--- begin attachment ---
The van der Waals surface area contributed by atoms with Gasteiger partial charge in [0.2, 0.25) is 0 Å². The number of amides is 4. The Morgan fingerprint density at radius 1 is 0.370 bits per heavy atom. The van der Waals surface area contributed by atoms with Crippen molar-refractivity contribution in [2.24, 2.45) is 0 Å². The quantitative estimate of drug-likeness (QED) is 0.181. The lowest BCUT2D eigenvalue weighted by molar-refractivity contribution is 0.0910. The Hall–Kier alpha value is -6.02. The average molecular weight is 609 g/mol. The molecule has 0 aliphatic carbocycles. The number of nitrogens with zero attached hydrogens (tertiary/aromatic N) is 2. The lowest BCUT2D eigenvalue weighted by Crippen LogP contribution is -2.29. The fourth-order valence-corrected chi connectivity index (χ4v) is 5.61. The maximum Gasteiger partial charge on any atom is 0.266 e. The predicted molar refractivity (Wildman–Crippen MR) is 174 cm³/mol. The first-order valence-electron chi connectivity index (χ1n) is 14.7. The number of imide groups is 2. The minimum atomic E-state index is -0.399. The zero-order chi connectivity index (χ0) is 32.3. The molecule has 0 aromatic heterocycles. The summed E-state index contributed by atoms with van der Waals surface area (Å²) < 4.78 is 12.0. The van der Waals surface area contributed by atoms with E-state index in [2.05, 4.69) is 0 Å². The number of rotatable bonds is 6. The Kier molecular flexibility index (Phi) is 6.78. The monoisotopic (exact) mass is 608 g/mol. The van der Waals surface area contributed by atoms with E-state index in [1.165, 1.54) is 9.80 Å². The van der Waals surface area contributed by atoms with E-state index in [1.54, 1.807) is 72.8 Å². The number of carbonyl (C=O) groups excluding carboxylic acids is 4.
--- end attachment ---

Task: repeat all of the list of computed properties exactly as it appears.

The van der Waals surface area contributed by atoms with Gasteiger partial charge in [0.2, 0.25) is 0 Å². The number of amides is 4. The Morgan fingerprint density at radius 1 is 0.370 bits per heavy atom. The van der Waals surface area contributed by atoms with Crippen molar-refractivity contribution in [2.24, 2.45) is 0 Å². The quantitative estimate of drug-likeness (QED) is 0.181. The lowest BCUT2D eigenvalue weighted by molar-refractivity contribution is 0.0910. The Hall–Kier alpha value is -6.02. The average molecular weight is 609 g/mol. The molecule has 0 aliphatic carbocycles. The number of nitrogens with zero attached hydrogens (tertiary/aromatic N) is 2. The lowest BCUT2D eigenvalue weighted by Crippen LogP contribution is -2.29. The fourth-order valence-corrected chi connectivity index (χ4v) is 5.61. The maximum Gasteiger partial charge on any atom is 0.266 e. The predicted molar refractivity (Wildman–Crippen MR) is 174 cm³/mol. The first-order valence-electron chi connectivity index (χ1n) is 14.7. The number of imide groups is 2. The minimum atomic E-state index is -0.399. The zero-order chi connectivity index (χ0) is 32.3. The molecule has 0 aromatic heterocycles. The summed E-state index contributed by atoms with van der Waals surface area (Å²) < 4.78 is 12.0. The van der Waals surface area contributed by atoms with E-state index in [2.05, 4.69) is 0 Å². The number of rotatable bonds is 6. The Kier molecular flexibility index (Phi) is 6.78. The monoisotopic (exact) mass is 608 g/mol. The van der Waals surface area contributed by atoms with E-state index in [1.165, 1.54) is 9.80 Å². The van der Waals surface area contributed by atoms with E-state index in [1.54, 1.807) is 72.8 Å². The number of carbonyl (C=O) groups excluding carboxylic acids is 4.